The biggest thing about the Seattle Alaskan Way Viaduct replacement project is not that a large, two level, above-ground freeway will be completely removed. It is not that there will be a new, relatively quiet tunnel for cars, trucks and buses to pass through the city. It is that more than nine acres of public space land will be reclaimed and a new waterfront park created that will make Seattle’s waterfront one of the most beautiful in the world.
Getting a grasp on what this new area is going to look like, I spent some time with Steve Johnson, Design Visualization Manager for Parsons Brinckerhoff, who took me through how they create visualizations in 3ds Max 3D modeling software, based on CAD data, to create simulations and modeling of what consumers would see and experience with the new traffic patterns from the Viaduct replacement.
The morning was filled with lots of good stops and sights, but the most interesting revolved around what Steve shared -- a few of the videos he and his team have created. You can see them just below – one is a rather frightening idea – if a large earthquake occurred in Seattle with the fires and devastation likely to occur, resulting in a pretty emotional pull for why the Viaduct needed to be replaced.
The second video is a friendly “fly under” of the project and area, no earthquake or fires, but a good animation of how an engineering team would look at the tunnel work.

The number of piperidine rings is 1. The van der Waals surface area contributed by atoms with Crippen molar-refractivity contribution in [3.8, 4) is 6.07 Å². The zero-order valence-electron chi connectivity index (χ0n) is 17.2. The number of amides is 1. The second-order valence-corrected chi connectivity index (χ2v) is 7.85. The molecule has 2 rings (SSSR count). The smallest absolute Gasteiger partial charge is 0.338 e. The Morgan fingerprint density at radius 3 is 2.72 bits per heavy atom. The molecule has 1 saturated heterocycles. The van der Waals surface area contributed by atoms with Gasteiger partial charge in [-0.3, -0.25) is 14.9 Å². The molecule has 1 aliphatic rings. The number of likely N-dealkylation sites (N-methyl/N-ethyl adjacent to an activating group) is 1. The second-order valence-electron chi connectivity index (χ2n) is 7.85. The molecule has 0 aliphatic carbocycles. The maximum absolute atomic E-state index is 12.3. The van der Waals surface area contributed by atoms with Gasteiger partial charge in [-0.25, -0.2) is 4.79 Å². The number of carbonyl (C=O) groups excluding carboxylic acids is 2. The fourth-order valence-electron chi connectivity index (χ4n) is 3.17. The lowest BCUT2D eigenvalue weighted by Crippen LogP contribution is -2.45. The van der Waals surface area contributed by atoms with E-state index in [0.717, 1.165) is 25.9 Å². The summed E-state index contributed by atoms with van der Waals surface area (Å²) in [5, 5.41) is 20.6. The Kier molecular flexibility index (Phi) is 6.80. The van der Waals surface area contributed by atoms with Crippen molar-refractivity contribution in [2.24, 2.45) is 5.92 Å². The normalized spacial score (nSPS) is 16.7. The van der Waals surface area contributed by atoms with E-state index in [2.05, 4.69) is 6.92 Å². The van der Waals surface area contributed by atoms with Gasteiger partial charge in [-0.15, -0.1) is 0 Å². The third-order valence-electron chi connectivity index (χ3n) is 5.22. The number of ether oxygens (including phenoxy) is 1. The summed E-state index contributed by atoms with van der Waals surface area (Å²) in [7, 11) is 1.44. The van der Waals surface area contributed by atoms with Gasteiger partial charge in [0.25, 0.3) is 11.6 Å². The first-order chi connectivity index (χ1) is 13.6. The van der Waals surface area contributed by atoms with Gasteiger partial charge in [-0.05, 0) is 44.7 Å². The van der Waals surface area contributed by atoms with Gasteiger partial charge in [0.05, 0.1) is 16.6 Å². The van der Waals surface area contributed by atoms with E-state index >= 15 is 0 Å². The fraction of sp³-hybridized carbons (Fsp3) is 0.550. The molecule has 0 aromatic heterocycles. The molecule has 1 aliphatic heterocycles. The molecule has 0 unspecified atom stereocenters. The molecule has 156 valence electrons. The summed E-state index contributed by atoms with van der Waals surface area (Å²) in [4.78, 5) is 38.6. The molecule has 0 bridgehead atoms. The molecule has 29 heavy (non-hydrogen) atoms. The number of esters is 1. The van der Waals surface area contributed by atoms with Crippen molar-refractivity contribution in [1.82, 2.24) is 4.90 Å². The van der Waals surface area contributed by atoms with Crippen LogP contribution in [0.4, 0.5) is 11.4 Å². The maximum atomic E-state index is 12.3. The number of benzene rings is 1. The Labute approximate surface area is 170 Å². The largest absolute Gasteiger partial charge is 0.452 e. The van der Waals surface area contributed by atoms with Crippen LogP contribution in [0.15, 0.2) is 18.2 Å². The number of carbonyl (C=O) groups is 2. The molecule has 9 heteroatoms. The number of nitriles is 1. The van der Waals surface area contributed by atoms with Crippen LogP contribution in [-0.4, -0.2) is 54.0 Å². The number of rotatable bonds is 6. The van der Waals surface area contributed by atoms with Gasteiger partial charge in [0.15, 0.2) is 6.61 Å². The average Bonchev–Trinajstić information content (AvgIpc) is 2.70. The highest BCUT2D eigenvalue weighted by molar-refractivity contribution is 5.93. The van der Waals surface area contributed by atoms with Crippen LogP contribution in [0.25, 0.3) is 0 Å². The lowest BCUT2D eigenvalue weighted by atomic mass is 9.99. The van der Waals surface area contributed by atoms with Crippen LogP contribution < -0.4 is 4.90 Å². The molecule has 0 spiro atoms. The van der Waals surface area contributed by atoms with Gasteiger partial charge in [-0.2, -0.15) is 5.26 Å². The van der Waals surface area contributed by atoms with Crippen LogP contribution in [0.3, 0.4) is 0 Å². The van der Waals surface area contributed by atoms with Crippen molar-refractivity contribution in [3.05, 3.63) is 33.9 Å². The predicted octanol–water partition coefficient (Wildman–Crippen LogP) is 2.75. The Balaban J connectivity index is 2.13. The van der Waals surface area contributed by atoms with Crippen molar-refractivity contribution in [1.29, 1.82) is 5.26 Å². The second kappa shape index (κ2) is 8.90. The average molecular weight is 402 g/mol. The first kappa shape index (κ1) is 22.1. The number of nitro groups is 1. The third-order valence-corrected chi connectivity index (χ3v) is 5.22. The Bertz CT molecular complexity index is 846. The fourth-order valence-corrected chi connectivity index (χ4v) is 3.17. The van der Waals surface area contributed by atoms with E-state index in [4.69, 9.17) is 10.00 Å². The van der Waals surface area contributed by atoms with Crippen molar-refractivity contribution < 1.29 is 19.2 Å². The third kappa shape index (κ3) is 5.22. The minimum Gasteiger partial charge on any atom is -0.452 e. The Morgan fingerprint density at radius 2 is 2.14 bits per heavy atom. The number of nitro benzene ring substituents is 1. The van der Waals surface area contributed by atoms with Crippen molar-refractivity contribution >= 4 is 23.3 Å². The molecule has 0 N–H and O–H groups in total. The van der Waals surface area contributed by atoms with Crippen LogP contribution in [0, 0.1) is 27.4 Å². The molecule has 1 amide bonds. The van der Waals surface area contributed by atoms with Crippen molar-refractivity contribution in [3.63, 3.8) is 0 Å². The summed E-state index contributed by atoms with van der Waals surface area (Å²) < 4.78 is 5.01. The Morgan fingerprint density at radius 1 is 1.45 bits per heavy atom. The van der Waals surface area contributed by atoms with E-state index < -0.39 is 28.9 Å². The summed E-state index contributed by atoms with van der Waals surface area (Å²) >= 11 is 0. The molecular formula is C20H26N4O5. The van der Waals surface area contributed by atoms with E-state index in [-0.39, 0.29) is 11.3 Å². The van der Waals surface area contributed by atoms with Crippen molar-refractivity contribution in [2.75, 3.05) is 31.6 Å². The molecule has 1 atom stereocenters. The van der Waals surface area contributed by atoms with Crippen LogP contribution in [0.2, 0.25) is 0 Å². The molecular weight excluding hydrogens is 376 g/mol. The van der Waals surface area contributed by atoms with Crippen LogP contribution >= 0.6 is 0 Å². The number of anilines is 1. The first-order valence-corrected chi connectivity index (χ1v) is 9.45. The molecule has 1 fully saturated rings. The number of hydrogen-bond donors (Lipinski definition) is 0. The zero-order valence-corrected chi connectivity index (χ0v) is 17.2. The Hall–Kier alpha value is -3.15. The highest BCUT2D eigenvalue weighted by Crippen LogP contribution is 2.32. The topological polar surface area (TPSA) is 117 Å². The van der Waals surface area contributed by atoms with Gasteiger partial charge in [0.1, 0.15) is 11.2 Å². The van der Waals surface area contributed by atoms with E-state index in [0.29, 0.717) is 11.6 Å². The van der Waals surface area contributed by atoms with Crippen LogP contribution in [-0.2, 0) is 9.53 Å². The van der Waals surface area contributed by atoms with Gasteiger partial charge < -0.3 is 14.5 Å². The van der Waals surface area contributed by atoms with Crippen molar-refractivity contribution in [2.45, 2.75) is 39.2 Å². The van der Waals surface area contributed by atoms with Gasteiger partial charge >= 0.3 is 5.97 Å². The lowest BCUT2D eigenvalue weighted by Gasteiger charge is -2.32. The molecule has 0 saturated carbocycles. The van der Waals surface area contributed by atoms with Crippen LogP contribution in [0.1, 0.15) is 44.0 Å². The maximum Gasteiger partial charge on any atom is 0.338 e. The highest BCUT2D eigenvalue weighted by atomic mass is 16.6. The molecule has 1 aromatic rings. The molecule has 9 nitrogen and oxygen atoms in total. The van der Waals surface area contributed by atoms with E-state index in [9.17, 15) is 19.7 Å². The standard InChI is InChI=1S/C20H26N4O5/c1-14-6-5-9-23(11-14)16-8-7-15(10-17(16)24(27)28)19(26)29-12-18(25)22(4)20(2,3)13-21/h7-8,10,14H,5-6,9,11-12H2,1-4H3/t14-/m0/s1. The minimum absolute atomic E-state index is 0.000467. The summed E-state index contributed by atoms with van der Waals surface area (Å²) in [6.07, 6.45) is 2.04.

The last visualization received a bit of press. Someone had a little fun hacking the video. The original video showed how the Alaskan Way Viaduct detour would look so that area residents could understand the new traffic pattern.
The West Seattle Blog reported that Mike S. made the new video where Nintendo’s Super Mario cruises around Seattle in his Mario Kart vehicle. Here’s what Mike S. had to say: “I was really impressed with the video produced by WSDOT showing how the commute into Seattle would look after the nine-day closure. However, I still felt it could be improved – with the addition of Super Mario, in his Mario Kart – so I made some modifications.”
If you are visiting Seattle or just want more info on the project, visit the Milepost 31 information center, located in Pioneer Square. From the website:
“Milepost 31 is an award-winning information center that highlights the people and projects that shaped Pioneer Square, and provides an inside look at the SR 99 Tunnel Project. There, you'll find more than just construction photos and brochures. You’ll find history, artifacts and interactive exhibits designed to broaden your understanding of the land beneath you. You’ll explore the neighborhood’s changing landscape, from earth-moving efforts of the past to the massive tunnel project that will soon move State Route 99 underground and reconnect Pioneer Square to the waterfront.”
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